It's a lot easier to talk about sex and money at a Washington dinner party than about religion and spiritual matters.
Religion popped into a discussion of Renaissance art at such a dinner party the other night in Washington. I remarked, innocently, I thought, that certain paintings such as Massacio's Expulsion of Adam and Eve from Paradise, Raphael's Madonna and Child and Michelangelo's sculpture of the Pieta, inspired a profound spiritual reflection.
Several guests more accustomed to talking politics than religion seemed shocked to be dining with such a zealot, and argued that many quatrocento artists who created gorgeous "religious" works merely used religious themes as vehicles for sensual color and line because that's where the money was - in churches and rich Papist patrons.
The subject was quickly changed to the safer one of presidential politics, but the next day I received a call from one of the guests, who wanted to continue the conversation on the topic of "spiritual reflection." She remarked, sadly, that many Americans with sophistication and education could only talk about religion in "intellectual" terms.
Pundits mocked George W. Bush when, during the 2000 campaign, he told an interviewer that Jesus Christ was the most influential philosopher in his life, though this was not so remarkable to anyone actually conversant with our nation's history.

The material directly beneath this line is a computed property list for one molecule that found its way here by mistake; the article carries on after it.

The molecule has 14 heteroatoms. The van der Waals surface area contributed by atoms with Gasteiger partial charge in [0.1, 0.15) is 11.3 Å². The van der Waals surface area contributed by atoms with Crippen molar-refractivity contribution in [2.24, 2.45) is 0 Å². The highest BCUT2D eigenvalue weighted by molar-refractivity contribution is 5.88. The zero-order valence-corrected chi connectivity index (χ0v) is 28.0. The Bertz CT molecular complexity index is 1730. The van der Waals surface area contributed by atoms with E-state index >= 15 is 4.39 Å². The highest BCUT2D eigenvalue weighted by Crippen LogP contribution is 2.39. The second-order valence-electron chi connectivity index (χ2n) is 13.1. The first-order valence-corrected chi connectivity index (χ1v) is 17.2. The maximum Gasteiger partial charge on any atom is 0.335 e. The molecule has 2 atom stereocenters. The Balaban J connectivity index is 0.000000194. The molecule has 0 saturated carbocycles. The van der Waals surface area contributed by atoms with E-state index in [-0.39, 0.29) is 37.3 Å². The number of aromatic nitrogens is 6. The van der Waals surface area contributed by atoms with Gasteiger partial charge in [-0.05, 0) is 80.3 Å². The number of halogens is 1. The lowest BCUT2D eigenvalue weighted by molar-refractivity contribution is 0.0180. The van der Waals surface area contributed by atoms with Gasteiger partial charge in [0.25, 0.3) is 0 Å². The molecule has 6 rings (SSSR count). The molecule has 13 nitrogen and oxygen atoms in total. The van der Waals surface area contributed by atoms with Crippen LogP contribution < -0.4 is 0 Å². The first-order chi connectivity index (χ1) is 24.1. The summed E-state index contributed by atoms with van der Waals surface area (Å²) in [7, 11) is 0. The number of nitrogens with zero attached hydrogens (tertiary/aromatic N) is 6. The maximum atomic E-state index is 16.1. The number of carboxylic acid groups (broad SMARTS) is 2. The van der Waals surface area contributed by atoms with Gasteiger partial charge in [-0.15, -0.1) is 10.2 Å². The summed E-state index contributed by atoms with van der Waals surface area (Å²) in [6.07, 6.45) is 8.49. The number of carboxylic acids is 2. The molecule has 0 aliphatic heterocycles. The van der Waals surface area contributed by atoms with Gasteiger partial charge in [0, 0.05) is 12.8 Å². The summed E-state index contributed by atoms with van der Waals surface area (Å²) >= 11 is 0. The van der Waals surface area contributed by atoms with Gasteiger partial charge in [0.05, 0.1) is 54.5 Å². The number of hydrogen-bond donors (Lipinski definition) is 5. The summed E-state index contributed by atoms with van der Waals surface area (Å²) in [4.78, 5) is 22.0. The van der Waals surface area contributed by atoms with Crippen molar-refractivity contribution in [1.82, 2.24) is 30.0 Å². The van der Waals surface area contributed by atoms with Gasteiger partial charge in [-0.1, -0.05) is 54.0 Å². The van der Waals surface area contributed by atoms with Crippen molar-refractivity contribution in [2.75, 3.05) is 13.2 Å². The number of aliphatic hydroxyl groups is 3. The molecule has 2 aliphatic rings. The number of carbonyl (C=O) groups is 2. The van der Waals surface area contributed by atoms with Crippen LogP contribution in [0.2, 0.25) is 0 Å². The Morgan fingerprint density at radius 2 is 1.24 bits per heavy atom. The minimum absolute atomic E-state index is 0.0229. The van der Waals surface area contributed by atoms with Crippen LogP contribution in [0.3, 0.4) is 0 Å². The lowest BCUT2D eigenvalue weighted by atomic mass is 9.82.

Time magazine notes in its current cover story, "Faith, God and the Oval Office," that Thomas Jefferson said the same thing 200 years ago. Spirituality and adherence to certain religions (like "sophistication" and "education") can be faked by artists, politicians and the rest of us for all kinds of reasons, but public religious expression seems to make those without faith particularly uncomfortable.
As this election season unfolds, it behooves all of us to be particularly judicious and discriminating in the ways we interpret what a person says about his faith. Those who criticize George W.'s religious talk fear that his faith determines policy. But a person's faith (or lack of it) is inevitably a factor in making important decisions, personal and political.
Stem-cell research and abortion are issues that atheists as well as the faithful can question because profound and complex issues determine how we value life. Not even a saint has all the answers to every question.